President Donald Trump has pardoned former Sheriff Joe Arpaio for his criminal contempt conviction, removing the only legal consequences the lawman faced stemming from a long-running racial-profiling suit.The White House announced the pardon Friday evening in a news release that recounted Arpaio's lengthy career of "admirable service" in federal and local law enforcement and called him "a worthy candidate for a Presidential pardon."Reached moments after the announcement, Arpaio said he had not spoken toArpaio told The Arizona Republic he learned of the president's action from his lawyer, who visited him Friday at about 4 p.m. at Arpaio's Fountain Hills home. The lawyer delivered Arpaio's wife, Ava, a birthday gift, and "the other gift was the pardon," said Arpaio, who added that he and his wife planned to celebrate over a dinner of spaghetti with calamari and red wine at a favorite Italian restaurant.Arpaio, who lost a 2016 re-election bid ending 24 years in office, hinted the pardon could set up a political comeback: "I told my wife that I was through with politics. But now I've decided I'm not through with politics because of what's happening. I didn't ask for a pardon. It has nothing to do with a pardon. I've been saying this for the last couple of months. I've got a lot to offer."He said he would hold a news conference early next week to discuss the "abuse" of the justice system.Arpaio, 85, was convicted of criminal contempt on July 31, and was scheduled to be sentenced Oct. 5. He faced up to six months in jail. But Trump hinted that a pardon would be forthcoming.Trump and Arpaio have enjoyed a warm relationship since the early days of Trump’s presidential campaign. They share a hard-line stance on immigration, and Arpaio was one of the earliest public figures to offer Trump his full-throated endorsement.Arpaio, who was convicted of criminal contempt on July 31, broached the topic of a presidential pardon himself two Continue Reading

Readers sound off on the FALN, Donald Trump and the NYPD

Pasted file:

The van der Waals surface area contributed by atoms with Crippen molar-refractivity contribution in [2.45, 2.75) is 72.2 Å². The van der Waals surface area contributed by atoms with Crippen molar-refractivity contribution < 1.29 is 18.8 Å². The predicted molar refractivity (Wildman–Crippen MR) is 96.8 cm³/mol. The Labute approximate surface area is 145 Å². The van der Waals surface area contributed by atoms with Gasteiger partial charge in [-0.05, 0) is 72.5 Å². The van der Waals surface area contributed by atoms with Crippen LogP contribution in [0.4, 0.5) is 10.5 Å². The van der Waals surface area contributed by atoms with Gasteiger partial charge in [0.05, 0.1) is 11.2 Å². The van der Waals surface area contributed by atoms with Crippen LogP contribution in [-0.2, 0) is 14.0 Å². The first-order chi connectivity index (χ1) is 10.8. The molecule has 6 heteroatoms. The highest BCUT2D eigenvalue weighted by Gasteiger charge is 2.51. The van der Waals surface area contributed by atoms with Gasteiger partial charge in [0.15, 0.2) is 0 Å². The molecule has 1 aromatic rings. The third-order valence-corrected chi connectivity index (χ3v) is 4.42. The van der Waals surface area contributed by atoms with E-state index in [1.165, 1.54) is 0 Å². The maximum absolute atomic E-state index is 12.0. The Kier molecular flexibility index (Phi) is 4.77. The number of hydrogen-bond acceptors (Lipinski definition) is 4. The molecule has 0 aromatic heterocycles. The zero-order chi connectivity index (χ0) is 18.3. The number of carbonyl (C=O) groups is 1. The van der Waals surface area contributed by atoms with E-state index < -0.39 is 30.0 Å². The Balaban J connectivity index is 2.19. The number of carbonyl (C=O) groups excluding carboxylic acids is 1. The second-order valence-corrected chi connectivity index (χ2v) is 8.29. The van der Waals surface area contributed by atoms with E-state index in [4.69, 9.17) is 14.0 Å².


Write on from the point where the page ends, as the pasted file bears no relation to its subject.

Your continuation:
The FALN murdered my father Glen Rock, N.J.: Albor Ruiz’ column “Freedom time” (June 8) was a compilation of lies, distortions and propaganda designed to create sympathy for a second clemency grant to Oscar López Rivera, a leader of the Puerto Rican terror group, the FALN. I empathize with Lopez’ daughter and understand the pain of anyone who grew up without their father. You see, on Jan. 24, 1975, Lopez’ FALN murdered my 33-year-old father, Frank Connor, while he was peacefully eating lunch with clients at Fraunces Tavern. It was supposed to be the day we would celebrate my brother’s 11th birthday and my 9th birthday. An FALN communiqué that day took credit for the attack, which it called a blow against “reactionary corporate executives.” In fact, my dad was born to immigrants and raised in working-class Washington Heights, not far from some of the terrorists themselves. The FALN continued its reign of terror until the early 1980s, when 11 of its members were arrested, tried and convicted of (among other serious felonies) weapons possession and seditious conspiracy. The entirely appropriate prison terms were to run from 55 to 70 years. The group twice conspired to break Lopez out of prison. Plans involved the killing of prison guards and the use of plastic explosives, automatic weapons and a helicopter. The FBI foiled the plot — and Lopez was tried and convicted for his involvement, with 15 years added to his original sentence. This is the felon whose release Ruiz advocates. Ruiz and other terror supporters are willing to lie, distort and obfuscate to win Lopez’ freedom. They know the truth shall not set him free. Joe Connor Call terror by its name I Brooklyn: It was a January day in 1975. I was on my lunch break in a shop located across the street from the historic Fraunces Tavern located in the downtown financial district. When the bomb exploded, four innocent Continue Reading